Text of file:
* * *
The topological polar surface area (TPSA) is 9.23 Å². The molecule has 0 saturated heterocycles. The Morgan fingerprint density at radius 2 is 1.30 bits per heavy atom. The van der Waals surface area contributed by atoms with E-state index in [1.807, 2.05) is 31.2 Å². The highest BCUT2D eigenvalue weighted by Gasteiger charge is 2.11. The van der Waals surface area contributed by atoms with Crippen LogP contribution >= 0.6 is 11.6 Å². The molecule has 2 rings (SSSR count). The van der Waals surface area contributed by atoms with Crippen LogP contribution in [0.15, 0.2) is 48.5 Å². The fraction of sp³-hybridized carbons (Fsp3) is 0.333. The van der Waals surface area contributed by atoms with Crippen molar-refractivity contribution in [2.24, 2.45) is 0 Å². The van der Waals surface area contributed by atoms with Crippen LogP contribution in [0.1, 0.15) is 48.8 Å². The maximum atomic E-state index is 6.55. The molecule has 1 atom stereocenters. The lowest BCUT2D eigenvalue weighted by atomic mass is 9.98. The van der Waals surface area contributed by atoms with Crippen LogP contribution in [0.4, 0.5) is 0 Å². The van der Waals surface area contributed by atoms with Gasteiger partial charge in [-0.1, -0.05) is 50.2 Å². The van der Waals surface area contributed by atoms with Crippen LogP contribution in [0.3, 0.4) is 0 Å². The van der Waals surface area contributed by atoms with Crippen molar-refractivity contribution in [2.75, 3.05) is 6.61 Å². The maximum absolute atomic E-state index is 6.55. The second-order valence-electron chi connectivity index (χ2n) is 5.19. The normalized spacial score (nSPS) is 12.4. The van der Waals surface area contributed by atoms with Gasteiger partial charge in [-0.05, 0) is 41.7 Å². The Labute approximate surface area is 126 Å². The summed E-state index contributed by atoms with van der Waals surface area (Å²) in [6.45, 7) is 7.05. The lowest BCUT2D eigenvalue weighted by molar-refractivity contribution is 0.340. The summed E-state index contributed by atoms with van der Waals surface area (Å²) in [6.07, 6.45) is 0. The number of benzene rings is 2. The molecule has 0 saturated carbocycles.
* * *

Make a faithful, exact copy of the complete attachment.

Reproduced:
The topological polar surface area (TPSA) is 9.23 Å². The molecule has 0 saturated heterocycles. The Morgan fingerprint density at radius 2 is 1.30 bits per heavy atom. The van der Waals surface area contributed by atoms with E-state index in [1.807, 2.05) is 31.2 Å². The highest BCUT2D eigenvalue weighted by Gasteiger charge is 2.11. The van der Waals surface area contributed by atoms with Crippen LogP contribution >= 0.6 is 11.6 Å². The molecule has 2 rings (SSSR count). The van der Waals surface area contributed by atoms with Crippen LogP contribution in [0.15, 0.2) is 48.5 Å². The fraction of sp³-hybridized carbons (Fsp3) is 0.333. The van der Waals surface area contributed by atoms with Crippen molar-refractivity contribution in [2.24, 2.45) is 0 Å². The van der Waals surface area contributed by atoms with Crippen LogP contribution in [0.1, 0.15) is 48.8 Å². The maximum atomic E-state index is 6.55. The molecule has 1 atom stereocenters. The lowest BCUT2D eigenvalue weighted by atomic mass is 9.98. The van der Waals surface area contributed by atoms with Crippen LogP contribution in [0.4, 0.5) is 0 Å². The van der Waals surface area contributed by atoms with Gasteiger partial charge in [-0.1, -0.05) is 50.2 Å². The van der Waals surface area contributed by atoms with Crippen LogP contribution in [0.3, 0.4) is 0 Å². The van der Waals surface area contributed by atoms with Crippen molar-refractivity contribution in [2.75, 3.05) is 6.61 Å². The maximum absolute atomic E-state index is 6.55. The second-order valence-electron chi connectivity index (χ2n) is 5.19. The normalized spacial score (nSPS) is 12.4. The van der Waals surface area contributed by atoms with Gasteiger partial charge in [-0.05, 0) is 41.7 Å². The Labute approximate surface area is 126 Å². The summed E-state index contributed by atoms with van der Waals surface area (Å²) in [6.45, 7) is 7.05. The lowest BCUT2D eigenvalue weighted by molar-refractivity contribution is 0.340. The summed E-state index contributed by atoms with van der Waals surface area (Å²) in [6.07, 6.45) is 0. The number of benzene rings is 2. The molecule has 0 saturated carbocycles.